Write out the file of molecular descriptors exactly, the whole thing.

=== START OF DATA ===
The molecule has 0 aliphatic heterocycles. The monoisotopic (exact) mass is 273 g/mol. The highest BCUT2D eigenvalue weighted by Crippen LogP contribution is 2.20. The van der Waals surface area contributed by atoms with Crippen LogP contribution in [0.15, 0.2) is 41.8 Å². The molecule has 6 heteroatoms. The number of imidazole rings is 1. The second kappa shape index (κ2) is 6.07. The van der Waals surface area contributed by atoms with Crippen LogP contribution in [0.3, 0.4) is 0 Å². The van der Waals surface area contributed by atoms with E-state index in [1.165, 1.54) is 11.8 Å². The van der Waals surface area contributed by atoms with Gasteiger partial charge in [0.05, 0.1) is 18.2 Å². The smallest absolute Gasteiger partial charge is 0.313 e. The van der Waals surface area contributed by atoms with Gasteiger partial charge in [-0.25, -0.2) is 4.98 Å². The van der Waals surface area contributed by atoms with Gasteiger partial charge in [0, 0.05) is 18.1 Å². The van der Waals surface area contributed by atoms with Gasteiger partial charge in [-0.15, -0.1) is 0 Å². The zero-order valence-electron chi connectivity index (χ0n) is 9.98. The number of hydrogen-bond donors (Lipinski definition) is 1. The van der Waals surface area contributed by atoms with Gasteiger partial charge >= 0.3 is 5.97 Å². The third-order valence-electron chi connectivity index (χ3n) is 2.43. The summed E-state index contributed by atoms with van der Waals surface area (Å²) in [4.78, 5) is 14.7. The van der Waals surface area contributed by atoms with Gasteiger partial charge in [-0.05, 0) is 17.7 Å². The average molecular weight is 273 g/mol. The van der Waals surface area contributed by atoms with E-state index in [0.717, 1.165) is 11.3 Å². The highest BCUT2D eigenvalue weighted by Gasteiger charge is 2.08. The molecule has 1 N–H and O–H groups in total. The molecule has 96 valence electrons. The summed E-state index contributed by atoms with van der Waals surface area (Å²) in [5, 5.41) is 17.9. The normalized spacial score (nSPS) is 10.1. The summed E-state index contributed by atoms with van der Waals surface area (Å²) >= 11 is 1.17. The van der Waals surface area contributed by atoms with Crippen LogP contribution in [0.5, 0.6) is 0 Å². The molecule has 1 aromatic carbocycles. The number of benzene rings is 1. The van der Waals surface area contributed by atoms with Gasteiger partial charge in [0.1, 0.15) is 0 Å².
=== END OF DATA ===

The molecule has 0 aliphatic heterocycles. The monoisotopic (exact) mass is 273 g/mol. The highest BCUT2D eigenvalue weighted by Crippen LogP contribution is 2.20. The van der Waals surface area contributed by atoms with Crippen LogP contribution in [0.15, 0.2) is 41.8 Å². The molecule has 6 heteroatoms. The number of imidazole rings is 1. The second kappa shape index (κ2) is 6.07. The van der Waals surface area contributed by atoms with Crippen LogP contribution in [0.3, 0.4) is 0 Å². The van der Waals surface area contributed by atoms with E-state index in [1.165, 1.54) is 11.8 Å². The van der Waals surface area contributed by atoms with Gasteiger partial charge in [0.05, 0.1) is 18.2 Å². The smallest absolute Gasteiger partial charge is 0.313 e. The van der Waals surface area contributed by atoms with Gasteiger partial charge in [-0.25, -0.2) is 4.98 Å². The van der Waals surface area contributed by atoms with Gasteiger partial charge in [0, 0.05) is 18.1 Å². The van der Waals surface area contributed by atoms with Gasteiger partial charge in [-0.15, -0.1) is 0 Å². The zero-order valence-electron chi connectivity index (χ0n) is 9.98. The number of hydrogen-bond donors (Lipinski definition) is 1. The van der Waals surface area contributed by atoms with Gasteiger partial charge >= 0.3 is 5.97 Å². The third-order valence-electron chi connectivity index (χ3n) is 2.43. The summed E-state index contributed by atoms with van der Waals surface area (Å²) in [4.78, 5) is 14.7. The van der Waals surface area contributed by atoms with Gasteiger partial charge in [-0.05, 0) is 17.7 Å². The average molecular weight is 273 g/mol. The van der Waals surface area contributed by atoms with E-state index in [0.717, 1.165) is 11.3 Å². The highest BCUT2D eigenvalue weighted by Gasteiger charge is 2.08. The molecule has 1 N–H and O–H groups in total. The molecule has 96 valence electrons. The summed E-state index contributed by atoms with van der Waals surface area (Å²) in [5, 5.41) is 17.9. The normalized spacial score (nSPS) is 10.1. The summed E-state index contributed by atoms with van der Waals surface area (Å²) >= 11 is 1.17. The van der Waals surface area contributed by atoms with Crippen LogP contribution in [0.5, 0.6) is 0 Å². The molecule has 1 aromatic carbocycles. The number of benzene rings is 1. The van der Waals surface area contributed by atoms with Gasteiger partial charge in [0.1, 0.15) is 0 Å².